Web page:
Difference Between Karl Marx And Wage Labor
Introduction: In 1847 through a string of lectures, prominent Sociologist Karl Marx sought to discover and describe the “economic conditions which form the material basis of the present struggles between classes and nations” (Marx). In other words, he examined the relationship between Wage Labor and Capital, and how they contributed to the vast disparities between the working class and the Wealthy upper class. Marx discusses the differences between Labor and Labor power, the true definition of capital and wages, and how capitalists directly oppose the interests of the working class.
• Marx opens the lecture detailing the belief that society holds on wages and the relationship between workers and capitalists. …show more content…
The “commodity” is purchased prior to the product being finished, and the laborer will be paid prior to the selling of the goods, and regardless of if it is sold or not.
• Rules that apply to traditional commodities also applies to Labor-Power. Therefore, supply and demand can determine how much bosses pay their workers. If there is an abundance of qualified workers for a position employers can pay their workers less because they can always find more people to fill their spots. And when there is a scarcity of workers they may have to raise wages to secure their workforce.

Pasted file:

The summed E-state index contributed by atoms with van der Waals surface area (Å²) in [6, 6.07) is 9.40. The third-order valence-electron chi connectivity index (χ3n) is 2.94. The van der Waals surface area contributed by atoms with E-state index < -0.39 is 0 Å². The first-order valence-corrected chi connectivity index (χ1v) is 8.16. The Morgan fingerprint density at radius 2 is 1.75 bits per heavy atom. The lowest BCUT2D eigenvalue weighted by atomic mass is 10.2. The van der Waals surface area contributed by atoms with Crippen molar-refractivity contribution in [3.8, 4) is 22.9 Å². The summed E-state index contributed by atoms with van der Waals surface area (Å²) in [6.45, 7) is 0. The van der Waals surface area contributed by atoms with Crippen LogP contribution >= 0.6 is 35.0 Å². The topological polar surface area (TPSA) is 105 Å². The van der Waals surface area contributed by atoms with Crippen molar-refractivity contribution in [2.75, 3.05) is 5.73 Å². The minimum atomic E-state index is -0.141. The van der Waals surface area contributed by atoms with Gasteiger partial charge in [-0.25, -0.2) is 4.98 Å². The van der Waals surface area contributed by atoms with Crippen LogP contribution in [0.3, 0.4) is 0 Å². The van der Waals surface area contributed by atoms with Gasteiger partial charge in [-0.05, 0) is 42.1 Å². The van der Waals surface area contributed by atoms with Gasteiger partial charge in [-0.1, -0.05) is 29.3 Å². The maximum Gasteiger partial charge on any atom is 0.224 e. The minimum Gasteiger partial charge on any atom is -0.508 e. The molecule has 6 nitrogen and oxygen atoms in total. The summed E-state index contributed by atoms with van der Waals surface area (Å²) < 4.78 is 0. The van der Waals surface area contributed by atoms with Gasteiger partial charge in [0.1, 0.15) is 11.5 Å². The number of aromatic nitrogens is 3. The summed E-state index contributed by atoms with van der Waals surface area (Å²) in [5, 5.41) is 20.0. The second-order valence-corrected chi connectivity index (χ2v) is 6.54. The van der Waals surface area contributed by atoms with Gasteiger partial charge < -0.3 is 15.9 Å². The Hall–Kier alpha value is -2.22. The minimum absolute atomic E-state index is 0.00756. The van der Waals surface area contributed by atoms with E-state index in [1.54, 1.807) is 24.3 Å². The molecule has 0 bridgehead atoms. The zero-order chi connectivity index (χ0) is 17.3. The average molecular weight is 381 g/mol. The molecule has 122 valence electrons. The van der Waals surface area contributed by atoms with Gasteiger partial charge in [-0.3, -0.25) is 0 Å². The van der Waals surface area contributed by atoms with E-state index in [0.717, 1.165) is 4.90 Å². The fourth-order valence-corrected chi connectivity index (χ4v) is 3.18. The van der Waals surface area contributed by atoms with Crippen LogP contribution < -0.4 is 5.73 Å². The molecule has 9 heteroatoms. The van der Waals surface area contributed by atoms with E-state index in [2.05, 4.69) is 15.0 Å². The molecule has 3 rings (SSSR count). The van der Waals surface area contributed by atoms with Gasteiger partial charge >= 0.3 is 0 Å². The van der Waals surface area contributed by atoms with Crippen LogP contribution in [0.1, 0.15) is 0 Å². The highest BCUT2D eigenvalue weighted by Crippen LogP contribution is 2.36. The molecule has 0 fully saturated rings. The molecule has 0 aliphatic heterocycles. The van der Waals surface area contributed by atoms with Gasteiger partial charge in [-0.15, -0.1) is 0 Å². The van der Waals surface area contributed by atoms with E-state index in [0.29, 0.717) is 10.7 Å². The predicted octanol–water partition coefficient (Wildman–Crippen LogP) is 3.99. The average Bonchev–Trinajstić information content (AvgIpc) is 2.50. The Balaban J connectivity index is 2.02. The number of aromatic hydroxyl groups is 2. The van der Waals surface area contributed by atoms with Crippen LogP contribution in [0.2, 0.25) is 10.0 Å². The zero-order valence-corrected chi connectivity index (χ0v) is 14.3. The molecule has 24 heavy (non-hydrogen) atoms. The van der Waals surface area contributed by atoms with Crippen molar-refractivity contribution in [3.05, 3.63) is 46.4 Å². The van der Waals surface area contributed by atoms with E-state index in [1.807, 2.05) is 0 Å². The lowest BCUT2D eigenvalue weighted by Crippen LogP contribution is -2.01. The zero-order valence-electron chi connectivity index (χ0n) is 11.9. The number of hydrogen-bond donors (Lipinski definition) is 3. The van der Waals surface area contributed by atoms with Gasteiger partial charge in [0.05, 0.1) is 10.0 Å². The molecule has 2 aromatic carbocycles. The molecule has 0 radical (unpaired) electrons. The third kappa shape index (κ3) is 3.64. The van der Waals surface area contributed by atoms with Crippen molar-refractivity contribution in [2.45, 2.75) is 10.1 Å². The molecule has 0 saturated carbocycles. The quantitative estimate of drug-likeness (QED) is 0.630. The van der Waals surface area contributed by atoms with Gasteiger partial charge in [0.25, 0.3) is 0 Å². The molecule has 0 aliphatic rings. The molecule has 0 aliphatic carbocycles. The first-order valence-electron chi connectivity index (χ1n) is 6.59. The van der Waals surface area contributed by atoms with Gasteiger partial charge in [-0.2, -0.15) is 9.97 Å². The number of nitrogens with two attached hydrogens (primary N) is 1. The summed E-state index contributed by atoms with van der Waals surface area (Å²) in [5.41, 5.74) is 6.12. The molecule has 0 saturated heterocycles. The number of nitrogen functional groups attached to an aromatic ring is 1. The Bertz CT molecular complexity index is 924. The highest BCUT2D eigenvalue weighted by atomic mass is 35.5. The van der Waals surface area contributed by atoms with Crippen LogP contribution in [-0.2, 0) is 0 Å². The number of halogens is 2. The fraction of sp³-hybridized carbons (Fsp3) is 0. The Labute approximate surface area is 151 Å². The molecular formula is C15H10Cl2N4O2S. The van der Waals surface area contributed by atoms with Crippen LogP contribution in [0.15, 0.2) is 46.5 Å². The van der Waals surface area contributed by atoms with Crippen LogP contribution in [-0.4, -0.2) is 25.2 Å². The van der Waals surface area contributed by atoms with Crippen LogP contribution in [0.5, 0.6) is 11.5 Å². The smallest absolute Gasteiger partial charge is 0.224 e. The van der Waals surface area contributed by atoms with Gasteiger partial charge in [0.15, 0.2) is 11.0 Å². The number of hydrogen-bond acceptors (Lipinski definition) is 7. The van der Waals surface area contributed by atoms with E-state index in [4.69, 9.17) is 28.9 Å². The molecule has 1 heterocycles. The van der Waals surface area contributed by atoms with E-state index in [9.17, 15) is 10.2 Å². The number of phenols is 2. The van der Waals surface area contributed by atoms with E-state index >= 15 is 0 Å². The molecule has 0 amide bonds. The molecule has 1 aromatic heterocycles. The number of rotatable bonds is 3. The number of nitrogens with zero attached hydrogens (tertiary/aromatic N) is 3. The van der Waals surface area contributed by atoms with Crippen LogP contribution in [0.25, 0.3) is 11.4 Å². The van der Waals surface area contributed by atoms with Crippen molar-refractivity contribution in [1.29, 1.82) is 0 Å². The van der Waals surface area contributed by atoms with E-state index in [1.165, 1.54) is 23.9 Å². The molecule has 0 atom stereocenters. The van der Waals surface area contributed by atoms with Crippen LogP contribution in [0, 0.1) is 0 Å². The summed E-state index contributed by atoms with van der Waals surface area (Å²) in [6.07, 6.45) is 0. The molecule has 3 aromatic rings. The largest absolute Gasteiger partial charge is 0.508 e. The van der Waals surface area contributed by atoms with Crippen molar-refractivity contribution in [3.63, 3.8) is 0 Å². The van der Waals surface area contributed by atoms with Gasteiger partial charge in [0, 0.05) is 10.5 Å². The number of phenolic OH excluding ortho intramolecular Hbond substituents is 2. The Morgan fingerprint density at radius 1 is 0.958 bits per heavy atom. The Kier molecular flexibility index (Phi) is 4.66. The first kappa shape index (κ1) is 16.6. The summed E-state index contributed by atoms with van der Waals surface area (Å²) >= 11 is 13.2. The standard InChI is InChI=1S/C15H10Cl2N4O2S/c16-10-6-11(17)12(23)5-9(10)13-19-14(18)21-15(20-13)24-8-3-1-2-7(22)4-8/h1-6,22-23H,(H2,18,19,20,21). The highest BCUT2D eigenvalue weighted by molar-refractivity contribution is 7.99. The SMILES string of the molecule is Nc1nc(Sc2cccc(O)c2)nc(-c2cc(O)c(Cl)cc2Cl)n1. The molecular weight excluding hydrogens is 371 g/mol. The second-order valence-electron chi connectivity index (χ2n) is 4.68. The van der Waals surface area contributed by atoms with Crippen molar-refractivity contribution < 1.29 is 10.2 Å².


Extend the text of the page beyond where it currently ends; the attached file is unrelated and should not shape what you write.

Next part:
• Furthermore, the idea that this transaction between laborers and employers is representative of a free market is false. Marx highlights the reality of workers where they are all told they have the choice to work or not and to pick who they want to work for in a capitalist society. However, that is false as everyone has to work to provide for their family. If a worker decides not to find employment they cannot afford necessities and will not survive, the only choice one has is who they choose to sell their labor power …show more content…
I agree that it is a commodity in a capitalistic society, that is similar to the materials that Companies purchase. This applies to present day society, as I see examples all around the world. For example, prominent companies such as Apple and Walmart pay workers in worldwide factories small wages that are only a fraction of the cost of the finished products (Kan). The workers are paid before or upon finishing their task, usually manufacturing the product. The product is subsequently shipped off for other finishing touches or to the stores where they will be sold. This reality for many companies highlights the various points Karl Marx argued in his